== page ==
Lufkin baby death evokes strong reaction from the community - KTRE.com | Lufkin and Nacogdoches, Texas

Lufkin baby death evokes strong reaction from the community

Sharon McClure, Licensed Professional Counselor Sharon McClure, Licensed Professional Counselor
Scene of tragic baby death Scene of tragic baby death

By Morgan Thomas - bio | email

LUFKIN, TX (KTRE) – The comments keep popping up on ktre.com. One after another, after another, web readers have posted their opinions of the baby's death. The tragedy has evoked polarizing reactions .

"I feel so sorry for the dad. It's such a tragedy," said one Lufkin woman.

"How could you forget about your kid?" asked Debbie Finnigan.

"You can't blame him. It wasn't really his fault," said Paula Harris.

Harris blames the state law requiring child seats to remain in the backseat.

"They're facing backward. I've never forgotten them, but I can see how it can happen," said Harris.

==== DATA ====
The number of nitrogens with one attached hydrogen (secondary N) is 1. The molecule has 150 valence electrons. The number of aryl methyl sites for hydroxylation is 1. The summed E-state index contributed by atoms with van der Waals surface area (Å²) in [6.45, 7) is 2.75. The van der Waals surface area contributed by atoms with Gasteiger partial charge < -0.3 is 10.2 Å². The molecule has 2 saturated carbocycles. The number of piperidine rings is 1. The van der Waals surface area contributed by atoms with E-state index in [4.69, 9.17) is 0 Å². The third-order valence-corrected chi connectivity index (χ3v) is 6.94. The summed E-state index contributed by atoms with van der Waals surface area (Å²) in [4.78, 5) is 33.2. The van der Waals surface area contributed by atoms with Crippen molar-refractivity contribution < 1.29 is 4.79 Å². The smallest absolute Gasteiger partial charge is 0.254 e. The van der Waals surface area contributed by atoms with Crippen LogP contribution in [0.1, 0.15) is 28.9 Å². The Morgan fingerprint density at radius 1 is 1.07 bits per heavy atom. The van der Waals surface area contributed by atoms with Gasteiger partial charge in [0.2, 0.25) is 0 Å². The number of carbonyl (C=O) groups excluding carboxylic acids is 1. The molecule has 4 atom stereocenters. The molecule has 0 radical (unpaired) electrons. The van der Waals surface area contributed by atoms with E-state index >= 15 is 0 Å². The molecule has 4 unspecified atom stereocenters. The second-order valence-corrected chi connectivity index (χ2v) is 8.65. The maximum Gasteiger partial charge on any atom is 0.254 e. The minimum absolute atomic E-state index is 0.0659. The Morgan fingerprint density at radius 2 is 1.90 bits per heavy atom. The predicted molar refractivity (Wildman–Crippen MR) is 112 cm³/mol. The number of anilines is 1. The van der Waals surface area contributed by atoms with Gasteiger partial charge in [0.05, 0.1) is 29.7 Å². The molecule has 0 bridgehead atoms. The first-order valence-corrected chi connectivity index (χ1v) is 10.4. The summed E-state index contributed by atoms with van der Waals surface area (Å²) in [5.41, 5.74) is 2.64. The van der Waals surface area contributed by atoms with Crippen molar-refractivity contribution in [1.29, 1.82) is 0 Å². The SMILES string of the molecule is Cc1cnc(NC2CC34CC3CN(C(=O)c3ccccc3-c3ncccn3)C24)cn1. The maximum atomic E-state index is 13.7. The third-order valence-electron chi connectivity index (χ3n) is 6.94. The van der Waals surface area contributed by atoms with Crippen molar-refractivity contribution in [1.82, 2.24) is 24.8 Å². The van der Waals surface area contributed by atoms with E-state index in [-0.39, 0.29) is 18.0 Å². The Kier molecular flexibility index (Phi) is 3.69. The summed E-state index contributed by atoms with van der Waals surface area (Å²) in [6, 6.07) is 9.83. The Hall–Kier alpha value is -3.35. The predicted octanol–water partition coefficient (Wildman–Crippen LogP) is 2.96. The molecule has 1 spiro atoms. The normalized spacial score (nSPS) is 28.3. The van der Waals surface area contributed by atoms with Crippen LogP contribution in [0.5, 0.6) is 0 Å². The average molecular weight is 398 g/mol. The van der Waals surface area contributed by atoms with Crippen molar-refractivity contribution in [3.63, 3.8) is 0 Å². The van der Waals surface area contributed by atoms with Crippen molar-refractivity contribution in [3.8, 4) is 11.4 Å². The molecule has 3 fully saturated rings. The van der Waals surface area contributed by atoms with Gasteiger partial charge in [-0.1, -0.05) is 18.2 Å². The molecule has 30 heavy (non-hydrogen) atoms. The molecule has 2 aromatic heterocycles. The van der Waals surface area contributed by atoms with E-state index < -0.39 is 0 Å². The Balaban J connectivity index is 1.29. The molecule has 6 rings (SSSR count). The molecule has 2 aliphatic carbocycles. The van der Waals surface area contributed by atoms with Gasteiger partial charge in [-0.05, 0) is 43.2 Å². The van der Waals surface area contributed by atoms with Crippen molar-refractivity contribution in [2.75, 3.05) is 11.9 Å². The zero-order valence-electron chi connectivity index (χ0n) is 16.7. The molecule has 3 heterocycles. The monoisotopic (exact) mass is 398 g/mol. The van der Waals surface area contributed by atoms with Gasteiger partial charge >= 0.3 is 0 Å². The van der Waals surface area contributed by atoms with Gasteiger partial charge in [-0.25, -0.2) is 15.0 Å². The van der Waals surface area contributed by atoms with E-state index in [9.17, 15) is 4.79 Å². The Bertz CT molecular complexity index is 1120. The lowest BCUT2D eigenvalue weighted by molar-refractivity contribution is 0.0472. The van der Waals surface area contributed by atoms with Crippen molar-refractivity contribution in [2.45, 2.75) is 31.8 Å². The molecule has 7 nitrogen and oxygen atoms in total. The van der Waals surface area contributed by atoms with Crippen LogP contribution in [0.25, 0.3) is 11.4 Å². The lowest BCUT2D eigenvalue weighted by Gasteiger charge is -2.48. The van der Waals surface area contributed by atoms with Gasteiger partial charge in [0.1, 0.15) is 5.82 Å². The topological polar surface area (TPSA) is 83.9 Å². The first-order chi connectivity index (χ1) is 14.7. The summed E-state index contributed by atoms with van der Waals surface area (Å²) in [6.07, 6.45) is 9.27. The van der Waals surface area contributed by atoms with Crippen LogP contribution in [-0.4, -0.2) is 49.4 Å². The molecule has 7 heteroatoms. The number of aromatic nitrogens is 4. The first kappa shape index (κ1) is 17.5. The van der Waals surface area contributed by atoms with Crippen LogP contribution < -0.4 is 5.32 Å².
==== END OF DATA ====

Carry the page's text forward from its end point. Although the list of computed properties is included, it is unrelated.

Personal views of the incident aside, the baby's family is dealing with emotions no one ever wants to experience.

"Understand that family is going through a lot of pain too," said another Lufkin woman.

Lufkin counselor Sharon McClure agreed wholeheartedly.

"It's the most normal reaction in the world having grief over the death of a child. But then to have the added guilt makes it so much more complicated," said Sharon McClure, Licensed Professional Counselor.

Folks are asking how a parent could become so distracted that they would forget to check the backseat before going off to work? McClure says everyone has experienced distraction at some point in their life.

She also adds that this father has to find a way to get over the consequences of being distracted that morning.

"No one can just wave a magic wand and make everything all better. This poor man is going to go through a long process of grief and working through that guilt," said McClure.

Using this tragic event as a moment to reflect is also important.

"We always need a little extra help sometimes focusing on not getting so distracted - not getting so busy in our lives," said McClure.

McClure recommended for the father to speak with a counselor or close friends about his feelings.

The focus of his recovery should be the re-learning the value of his own life despite the tragedy.

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